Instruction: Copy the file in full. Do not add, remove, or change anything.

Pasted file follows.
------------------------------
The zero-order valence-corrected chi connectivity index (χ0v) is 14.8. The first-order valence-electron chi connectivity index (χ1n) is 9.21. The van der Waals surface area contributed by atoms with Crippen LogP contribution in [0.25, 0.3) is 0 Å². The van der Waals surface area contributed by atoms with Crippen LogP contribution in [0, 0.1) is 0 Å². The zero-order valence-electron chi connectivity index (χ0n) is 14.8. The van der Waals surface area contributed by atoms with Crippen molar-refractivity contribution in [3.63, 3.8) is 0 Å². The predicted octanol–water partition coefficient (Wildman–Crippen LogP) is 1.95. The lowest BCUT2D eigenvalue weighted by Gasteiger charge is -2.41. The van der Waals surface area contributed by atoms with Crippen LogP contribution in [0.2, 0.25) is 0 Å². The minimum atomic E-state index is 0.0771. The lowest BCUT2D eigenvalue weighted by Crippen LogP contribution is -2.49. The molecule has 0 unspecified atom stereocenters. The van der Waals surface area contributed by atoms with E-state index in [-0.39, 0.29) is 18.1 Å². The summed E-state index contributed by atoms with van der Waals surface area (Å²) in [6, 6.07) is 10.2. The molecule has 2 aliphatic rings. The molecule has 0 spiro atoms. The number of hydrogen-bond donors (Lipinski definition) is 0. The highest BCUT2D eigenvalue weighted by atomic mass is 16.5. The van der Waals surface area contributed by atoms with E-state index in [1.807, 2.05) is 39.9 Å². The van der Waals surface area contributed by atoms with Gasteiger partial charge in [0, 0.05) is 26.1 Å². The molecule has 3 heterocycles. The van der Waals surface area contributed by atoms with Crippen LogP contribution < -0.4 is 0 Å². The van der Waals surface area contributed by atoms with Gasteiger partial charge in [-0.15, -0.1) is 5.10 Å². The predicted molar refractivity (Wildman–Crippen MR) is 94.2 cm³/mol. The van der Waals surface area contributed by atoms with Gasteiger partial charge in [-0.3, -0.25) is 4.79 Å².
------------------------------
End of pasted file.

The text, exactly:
The zero-order valence-corrected chi connectivity index (χ0v) is 14.8. The first-order valence-electron chi connectivity index (χ1n) is 9.21. The van der Waals surface area contributed by atoms with Crippen LogP contribution in [0.25, 0.3) is 0 Å². The van der Waals surface area contributed by atoms with Crippen LogP contribution in [0, 0.1) is 0 Å². The zero-order valence-electron chi connectivity index (χ0n) is 14.8. The van der Waals surface area contributed by atoms with Crippen molar-refractivity contribution in [3.63, 3.8) is 0 Å². The predicted octanol–water partition coefficient (Wildman–Crippen LogP) is 1.95. The lowest BCUT2D eigenvalue weighted by Gasteiger charge is -2.41. The van der Waals surface area contributed by atoms with Crippen LogP contribution in [0.2, 0.25) is 0 Å². The minimum atomic E-state index is 0.0771. The lowest BCUT2D eigenvalue weighted by Crippen LogP contribution is -2.49. The molecule has 0 unspecified atom stereocenters. The van der Waals surface area contributed by atoms with E-state index in [-0.39, 0.29) is 18.1 Å². The summed E-state index contributed by atoms with van der Waals surface area (Å²) in [6, 6.07) is 10.2. The molecule has 2 aliphatic rings. The molecule has 0 spiro atoms. The number of hydrogen-bond donors (Lipinski definition) is 0. The highest BCUT2D eigenvalue weighted by atomic mass is 16.5. The van der Waals surface area contributed by atoms with E-state index in [1.807, 2.05) is 39.9 Å². The van der Waals surface area contributed by atoms with Gasteiger partial charge in [0, 0.05) is 26.1 Å². The molecule has 3 heterocycles. The van der Waals surface area contributed by atoms with Crippen LogP contribution < -0.4 is 0 Å². The van der Waals surface area contributed by atoms with Gasteiger partial charge in [-0.15, -0.1) is 5.10 Å². The predicted molar refractivity (Wildman–Crippen MR) is 94.2 cm³/mol. The van der Waals surface area contributed by atoms with Gasteiger partial charge in [-0.3, -0.25) is 4.79 Å².